North Plaza Friction Slab Traffic Safety

At our Seattle Program Center, large courses using the friction slab often spill out into the nearby busy streets. Climb leaders are strongly encouraged to place cones during use of the friction slabs or when participants are crossing the street.
The Mountaineers The Mountaineers
April 08, 2019

The North Plaza friction slabs at our Seattle Program Center have become a popular resource, and it's important we keep safety in mind during course instruction. We ask you, as leaders and participants, to be aware of large groups spilling out into nearby streets or frequently crossing the eastern roadway, as this creates the potential for a traffic accident. 

In the interest of safety for both slab users and drivers, climb leaders are strongly encouraged to place cones during use of the friction slab, or when participants are crossing the eastern roadway to practice glacier and climbing techniques on the grassy knoll across the street. 

Traffic cones are provided. These are located at: 

  • The friction slab gravel area 
  • The north storage area 
  • The Mountaineers basement

The following images are recommended examples of how to place traffic cones along the western and eastern roadways.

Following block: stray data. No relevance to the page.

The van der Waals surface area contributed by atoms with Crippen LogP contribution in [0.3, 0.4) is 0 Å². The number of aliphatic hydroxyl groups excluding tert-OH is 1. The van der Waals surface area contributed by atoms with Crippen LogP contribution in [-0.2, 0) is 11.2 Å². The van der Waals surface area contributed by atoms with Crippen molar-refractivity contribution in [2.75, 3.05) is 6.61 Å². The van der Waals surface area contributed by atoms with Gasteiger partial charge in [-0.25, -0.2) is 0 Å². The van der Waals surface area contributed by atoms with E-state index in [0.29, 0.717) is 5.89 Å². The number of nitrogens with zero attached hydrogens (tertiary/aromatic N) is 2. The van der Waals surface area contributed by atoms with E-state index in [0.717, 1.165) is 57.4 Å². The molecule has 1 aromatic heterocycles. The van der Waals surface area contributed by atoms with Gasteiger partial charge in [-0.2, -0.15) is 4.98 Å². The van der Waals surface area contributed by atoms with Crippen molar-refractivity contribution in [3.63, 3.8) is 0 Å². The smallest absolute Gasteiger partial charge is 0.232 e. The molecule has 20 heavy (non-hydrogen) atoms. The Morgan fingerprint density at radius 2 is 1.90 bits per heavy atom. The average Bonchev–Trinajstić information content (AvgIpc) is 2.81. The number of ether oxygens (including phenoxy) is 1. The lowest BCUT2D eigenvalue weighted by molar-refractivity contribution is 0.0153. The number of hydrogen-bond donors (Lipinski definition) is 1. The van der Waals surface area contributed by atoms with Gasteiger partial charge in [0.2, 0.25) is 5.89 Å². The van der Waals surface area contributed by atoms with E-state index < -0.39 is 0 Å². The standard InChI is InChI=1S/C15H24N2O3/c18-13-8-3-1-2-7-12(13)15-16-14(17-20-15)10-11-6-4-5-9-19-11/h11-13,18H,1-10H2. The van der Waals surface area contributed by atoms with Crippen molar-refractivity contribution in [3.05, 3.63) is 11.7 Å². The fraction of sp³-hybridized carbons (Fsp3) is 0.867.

Western road facing north. Traffic cones divert traffic away from the area and warn drivers of the nearby activity.

 

Western road facing south. Traffic cones divert traffic away from the area and warn drivers of the nearby activity.

 

Eastern road facing south. Traffic cones divide traffic to slow speeds and warn drivers. 

 

Eastern road facing north. Traffic cones divide traffic to slow speeds and warn drivers. 

 

Eastern road facing north. An alternate traffic warning with a warning sign.

 

North Plaza friction slab cone location.

Questions or concerns?

Please email Garrett Arnold, our Mountaineers Rental and Events Manager, at garretta@mountaineers.org, or Jeff Patterson, our Seattle Safety Chair, at jeffreypatterson@comcast.net


Add a comment

Log in to add comments.
Peter Hendrickson
Peter Hendrickson says:
Mon, Apr 29, 2019 11:02 AM

While friction slab activities are the focus, those activities which circumnavigate the building also need advanced vigilance and protection.

Peter Hendrickson
Peter Hendrickson says:
Tue, Jun 4, 2019 5:21 PM

Further suggest:
>>all twilight and later participants wear headlamp0s
>>paint a fog line and ask for forgiveness later
>>set up flag depots for crossing at several points
>>set up horses and caution tape between them to harness errant students and instructors
>>recruit Cascade Bicycle colleagues to do a ride in to slow traffic -- call the press first
>>Set up reader board (like US2) that displays number of days since last Close Call
>>Invite soon to be elected new Seattle City Council rep for our district to join the club
>>Reserve six to eight parking spots on W side of byway for Mountaineers cars that will sport rooftop, red flashing lights oriented to oncoming traffic
>>Park decommissioned police car on W side with obvious radar device
>>Erect sign with rotating messages: Beware Microspikes...Speeders Will Be Alpine Scrambled...Ball Nutz in Roadway...Alien Cams Reported